Shaper: Spencer Hyman

Show aired on 5th November 2016

Transcript

Elliot Moss
That’s The Sticks from Cannonball Adderley, I love that particular number. Good morning this is Elliot Moss here on Jazz FM with Jazz Shapers. Jazz Shapers is the place I know you know this but I will say it anyway, it is where you can hear the very best of the people shaping the world of jazz, blues and soul and we bring alongside them a Shaper from the world of business. I am very pleased to say my Business Shaper today is Spencer Hyman; he is the co-founder of Cocoa Runners. You are going to be hearing lots about not just about Cocoa Runners but so many other things that this extraordinary man has done. He has also brought chocolate so we are going to be nibbling on that as well. In addition to hearing from Spencer you will be hearing from our programme partners at Mishcon de Reya some words of advice for your burgeoning business and then we have got the music and it is fantastic today. We are going to be hearing from Kandace Springs, Albert King, The Elder Statesman and this from Norah Jones.

The super lovely sound of Norah Jones with Carry On. You are listening to Jazz Shapers and Spencer Hyman is my Business Shaper today and he is the co-founder of Cocoa Runners, you may not have heard of them now but by 10.00 o’clock you will know all about them and Spencer has done so many other things I am not even going to try and list them here but I am sure we will bump into the world of music, the world of toys, the world of digital, the world of art – everything – Spencer, thank you so much for joining me.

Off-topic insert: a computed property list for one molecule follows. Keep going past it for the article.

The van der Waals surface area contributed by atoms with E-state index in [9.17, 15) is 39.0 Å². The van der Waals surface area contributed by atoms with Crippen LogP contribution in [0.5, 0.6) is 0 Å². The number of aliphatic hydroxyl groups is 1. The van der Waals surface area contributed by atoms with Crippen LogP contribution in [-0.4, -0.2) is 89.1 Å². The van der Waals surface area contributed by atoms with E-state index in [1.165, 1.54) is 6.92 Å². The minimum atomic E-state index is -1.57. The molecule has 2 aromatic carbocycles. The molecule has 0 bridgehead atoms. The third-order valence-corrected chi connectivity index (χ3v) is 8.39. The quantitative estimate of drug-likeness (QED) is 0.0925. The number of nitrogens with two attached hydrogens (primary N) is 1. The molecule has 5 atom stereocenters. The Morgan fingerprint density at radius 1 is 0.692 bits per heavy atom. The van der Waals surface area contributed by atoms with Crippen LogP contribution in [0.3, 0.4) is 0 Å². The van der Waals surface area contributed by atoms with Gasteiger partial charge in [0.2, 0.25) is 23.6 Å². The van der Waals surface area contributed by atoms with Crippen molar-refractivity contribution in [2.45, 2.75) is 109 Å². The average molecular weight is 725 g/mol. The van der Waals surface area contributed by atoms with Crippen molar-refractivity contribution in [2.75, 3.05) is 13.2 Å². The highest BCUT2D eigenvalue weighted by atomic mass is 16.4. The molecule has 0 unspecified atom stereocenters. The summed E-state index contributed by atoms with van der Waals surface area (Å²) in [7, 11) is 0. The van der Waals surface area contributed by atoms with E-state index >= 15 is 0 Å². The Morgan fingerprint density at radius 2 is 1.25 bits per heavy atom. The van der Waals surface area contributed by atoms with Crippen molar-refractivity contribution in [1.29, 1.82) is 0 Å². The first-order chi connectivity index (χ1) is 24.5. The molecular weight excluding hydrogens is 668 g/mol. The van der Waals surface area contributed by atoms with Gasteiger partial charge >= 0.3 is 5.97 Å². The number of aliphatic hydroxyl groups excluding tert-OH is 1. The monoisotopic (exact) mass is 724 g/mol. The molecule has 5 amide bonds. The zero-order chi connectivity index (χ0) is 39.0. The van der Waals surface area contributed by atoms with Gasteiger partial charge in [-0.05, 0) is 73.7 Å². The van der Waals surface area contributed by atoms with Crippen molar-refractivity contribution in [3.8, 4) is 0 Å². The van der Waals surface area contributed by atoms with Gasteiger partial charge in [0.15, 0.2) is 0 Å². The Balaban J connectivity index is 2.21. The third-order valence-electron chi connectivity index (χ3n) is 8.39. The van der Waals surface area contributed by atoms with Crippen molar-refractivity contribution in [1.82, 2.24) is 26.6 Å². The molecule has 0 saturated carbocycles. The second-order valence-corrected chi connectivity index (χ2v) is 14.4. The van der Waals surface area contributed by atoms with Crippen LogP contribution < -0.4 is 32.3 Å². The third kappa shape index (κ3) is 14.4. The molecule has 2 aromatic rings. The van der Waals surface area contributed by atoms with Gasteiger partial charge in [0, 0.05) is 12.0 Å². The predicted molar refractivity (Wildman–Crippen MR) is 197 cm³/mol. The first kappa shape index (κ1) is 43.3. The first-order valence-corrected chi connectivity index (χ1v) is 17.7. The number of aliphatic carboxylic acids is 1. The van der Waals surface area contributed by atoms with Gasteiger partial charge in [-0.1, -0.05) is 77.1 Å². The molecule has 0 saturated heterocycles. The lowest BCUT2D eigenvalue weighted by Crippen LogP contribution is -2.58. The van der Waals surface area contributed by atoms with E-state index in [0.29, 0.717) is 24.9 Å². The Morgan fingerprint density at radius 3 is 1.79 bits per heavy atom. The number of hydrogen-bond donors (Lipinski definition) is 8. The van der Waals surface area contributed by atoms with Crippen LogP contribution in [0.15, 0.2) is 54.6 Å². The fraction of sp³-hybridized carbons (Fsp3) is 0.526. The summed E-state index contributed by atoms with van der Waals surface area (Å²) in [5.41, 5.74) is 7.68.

Spencer Hyman
Thank you very much for having me.

Elliot Moss
Now we are going to start at the end, illogically, why not? Tell me about Cocoa Runners? Tell me what it is, why you founded it and what you want to do with it?

Spencer Hyman
So Cocoa Runners is the home of the world’s finest chocolate and what we do is we run around the world finding chocolate makers everywhere from Brooklyn to Budapest, Walsall to Woodstock, Copenhagen to Cleethorpes, Saigon to San Francisco…

Elliot Moss
He’s done that before.

Spencer Hyman